Man-Made:The damaging consequences of having so few women in positions of power

  • John Edmonds Visiting Professor, Durham University Business School
  • Eva Tutchell Independent researcher


Very few women are inpositions of power in Britain.  Men hold about 80% of powerful positions and this imbalance of power not only offends normal considerations of justice and equality but has damaging consequences for Britain's economic performance.  Male dominated organisations tend to be highly centralised, wasting talent and stifling iniative and innovation. A progamme of fundeamental reform, including the enforcement of current legislation, the introduction of quotas in key areas and the provision of career breaks is proposed.

Author Biographies

John Edmonds, Visiting Professor, Durham University Business School

John Edmonds is a trade unionist and specialist in work organisation.  Until 2003 John was General Secretary of the 700,000 member GMB trade union where he increased the representation of women at all levels in the union.  During that period John served as President of the TUC. John is a Visiting Professor at Durham University Business School and a Visiting Senior Research Fellow at King’s College, London, where he studies labour market and gender equality issues.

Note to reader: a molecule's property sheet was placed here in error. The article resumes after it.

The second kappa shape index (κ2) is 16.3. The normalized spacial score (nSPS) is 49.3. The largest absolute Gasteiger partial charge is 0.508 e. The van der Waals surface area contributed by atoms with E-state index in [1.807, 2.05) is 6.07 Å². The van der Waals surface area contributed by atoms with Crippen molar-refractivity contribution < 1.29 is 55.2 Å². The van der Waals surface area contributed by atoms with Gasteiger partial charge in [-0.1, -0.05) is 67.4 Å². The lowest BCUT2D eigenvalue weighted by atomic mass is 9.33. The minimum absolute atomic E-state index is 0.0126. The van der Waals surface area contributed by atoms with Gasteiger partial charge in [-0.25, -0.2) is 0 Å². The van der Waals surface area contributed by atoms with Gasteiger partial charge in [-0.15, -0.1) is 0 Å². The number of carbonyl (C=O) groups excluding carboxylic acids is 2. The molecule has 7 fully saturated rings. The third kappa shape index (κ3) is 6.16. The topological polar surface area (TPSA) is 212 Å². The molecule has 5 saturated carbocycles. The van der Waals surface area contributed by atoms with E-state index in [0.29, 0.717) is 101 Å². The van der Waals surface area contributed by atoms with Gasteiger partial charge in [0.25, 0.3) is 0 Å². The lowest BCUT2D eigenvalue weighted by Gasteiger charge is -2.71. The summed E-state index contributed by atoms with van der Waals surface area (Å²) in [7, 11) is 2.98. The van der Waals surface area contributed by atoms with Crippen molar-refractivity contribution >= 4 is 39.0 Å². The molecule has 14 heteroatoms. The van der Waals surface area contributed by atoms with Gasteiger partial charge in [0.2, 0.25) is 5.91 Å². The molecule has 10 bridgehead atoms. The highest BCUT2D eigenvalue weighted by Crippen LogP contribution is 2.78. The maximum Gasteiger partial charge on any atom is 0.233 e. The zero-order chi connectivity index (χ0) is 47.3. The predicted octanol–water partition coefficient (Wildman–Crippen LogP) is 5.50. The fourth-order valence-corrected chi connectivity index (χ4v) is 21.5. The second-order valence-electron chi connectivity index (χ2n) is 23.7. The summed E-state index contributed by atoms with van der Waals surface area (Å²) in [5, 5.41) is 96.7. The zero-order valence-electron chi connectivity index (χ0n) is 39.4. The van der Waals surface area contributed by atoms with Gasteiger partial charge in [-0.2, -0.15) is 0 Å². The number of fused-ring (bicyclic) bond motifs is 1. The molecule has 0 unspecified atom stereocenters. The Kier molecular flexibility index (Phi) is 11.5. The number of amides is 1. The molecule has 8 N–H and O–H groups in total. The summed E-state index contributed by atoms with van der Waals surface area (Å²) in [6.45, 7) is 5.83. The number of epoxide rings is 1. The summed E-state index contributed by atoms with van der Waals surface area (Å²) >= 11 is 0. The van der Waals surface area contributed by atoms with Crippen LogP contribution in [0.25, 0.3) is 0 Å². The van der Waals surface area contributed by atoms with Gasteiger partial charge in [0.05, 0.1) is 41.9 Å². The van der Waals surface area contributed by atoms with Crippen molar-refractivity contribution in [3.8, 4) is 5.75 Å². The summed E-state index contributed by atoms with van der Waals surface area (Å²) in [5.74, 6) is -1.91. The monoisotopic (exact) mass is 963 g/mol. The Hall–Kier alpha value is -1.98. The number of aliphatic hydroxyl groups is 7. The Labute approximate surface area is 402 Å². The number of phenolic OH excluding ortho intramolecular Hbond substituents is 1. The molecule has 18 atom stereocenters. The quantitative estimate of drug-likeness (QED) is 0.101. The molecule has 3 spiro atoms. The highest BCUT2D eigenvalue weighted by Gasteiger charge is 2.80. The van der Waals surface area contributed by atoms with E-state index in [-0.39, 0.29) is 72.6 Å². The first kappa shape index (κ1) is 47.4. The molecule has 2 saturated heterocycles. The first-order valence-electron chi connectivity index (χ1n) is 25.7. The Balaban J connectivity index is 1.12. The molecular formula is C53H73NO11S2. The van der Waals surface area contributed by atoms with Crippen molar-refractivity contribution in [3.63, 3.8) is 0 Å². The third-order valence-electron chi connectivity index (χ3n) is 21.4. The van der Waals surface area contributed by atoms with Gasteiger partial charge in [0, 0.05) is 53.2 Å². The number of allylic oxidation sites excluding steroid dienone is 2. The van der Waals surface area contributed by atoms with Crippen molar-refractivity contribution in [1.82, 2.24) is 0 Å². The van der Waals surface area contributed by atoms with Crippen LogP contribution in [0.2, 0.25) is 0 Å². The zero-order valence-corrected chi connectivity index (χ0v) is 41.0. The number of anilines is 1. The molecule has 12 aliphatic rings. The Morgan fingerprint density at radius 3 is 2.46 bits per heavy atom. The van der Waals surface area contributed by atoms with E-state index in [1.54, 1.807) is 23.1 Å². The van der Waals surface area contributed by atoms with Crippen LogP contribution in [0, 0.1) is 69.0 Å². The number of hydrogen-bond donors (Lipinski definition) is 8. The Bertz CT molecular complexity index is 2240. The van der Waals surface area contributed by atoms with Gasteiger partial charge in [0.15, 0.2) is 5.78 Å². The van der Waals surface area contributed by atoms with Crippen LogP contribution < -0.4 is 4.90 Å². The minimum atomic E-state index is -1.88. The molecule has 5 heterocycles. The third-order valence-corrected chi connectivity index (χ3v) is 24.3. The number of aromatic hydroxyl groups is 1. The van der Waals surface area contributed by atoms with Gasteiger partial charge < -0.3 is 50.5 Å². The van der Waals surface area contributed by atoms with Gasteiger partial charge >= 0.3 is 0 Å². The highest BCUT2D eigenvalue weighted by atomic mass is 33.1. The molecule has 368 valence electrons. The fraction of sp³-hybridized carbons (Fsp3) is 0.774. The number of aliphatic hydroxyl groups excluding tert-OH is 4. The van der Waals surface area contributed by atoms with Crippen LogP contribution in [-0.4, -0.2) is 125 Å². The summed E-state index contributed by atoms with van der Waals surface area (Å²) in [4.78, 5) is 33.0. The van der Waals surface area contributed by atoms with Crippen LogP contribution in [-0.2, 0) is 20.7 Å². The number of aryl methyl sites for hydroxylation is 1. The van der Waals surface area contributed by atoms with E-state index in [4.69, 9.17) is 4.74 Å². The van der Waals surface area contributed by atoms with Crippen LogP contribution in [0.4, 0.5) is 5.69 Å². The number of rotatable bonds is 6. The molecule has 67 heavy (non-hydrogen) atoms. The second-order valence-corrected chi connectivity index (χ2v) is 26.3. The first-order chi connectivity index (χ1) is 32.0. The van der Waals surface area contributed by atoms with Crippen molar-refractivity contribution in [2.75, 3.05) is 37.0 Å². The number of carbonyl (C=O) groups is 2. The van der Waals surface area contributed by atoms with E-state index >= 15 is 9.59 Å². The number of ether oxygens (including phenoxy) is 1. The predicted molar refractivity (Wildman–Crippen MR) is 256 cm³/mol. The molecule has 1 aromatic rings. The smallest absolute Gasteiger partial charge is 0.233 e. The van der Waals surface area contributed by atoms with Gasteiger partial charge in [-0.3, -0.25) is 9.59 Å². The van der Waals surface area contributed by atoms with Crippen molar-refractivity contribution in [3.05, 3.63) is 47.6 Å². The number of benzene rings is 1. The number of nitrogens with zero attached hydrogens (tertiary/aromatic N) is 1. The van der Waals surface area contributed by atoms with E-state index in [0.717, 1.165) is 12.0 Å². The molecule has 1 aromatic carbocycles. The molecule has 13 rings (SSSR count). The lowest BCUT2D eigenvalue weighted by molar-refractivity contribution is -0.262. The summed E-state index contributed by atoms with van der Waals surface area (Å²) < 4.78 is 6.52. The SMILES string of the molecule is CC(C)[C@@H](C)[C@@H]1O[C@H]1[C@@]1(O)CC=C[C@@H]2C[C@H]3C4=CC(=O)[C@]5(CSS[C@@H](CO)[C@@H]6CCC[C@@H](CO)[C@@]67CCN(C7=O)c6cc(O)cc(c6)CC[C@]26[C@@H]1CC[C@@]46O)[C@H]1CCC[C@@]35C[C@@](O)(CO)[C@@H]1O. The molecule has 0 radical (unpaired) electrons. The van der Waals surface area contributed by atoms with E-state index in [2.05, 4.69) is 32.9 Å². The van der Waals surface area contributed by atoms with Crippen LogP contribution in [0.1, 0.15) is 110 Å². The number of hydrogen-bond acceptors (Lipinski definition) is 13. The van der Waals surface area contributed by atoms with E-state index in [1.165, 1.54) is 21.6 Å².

Eva Tutchell, Independent researcher

Eva Tutchell has spent her working life in education, first as a secondary teacher, then as an adviser to local authorities on gender equality. She set up and ran the new MA Module on Gender in Southampton University where she was a visiting Fellow. Her book Dolls and Dungarees: Gender Issues in the Primary School Curriculum was commissioned by the Open University Press and is recommended reading for trainee teachers. Eva has been active in politics all her adult life and has stood as Parliamentary candidate.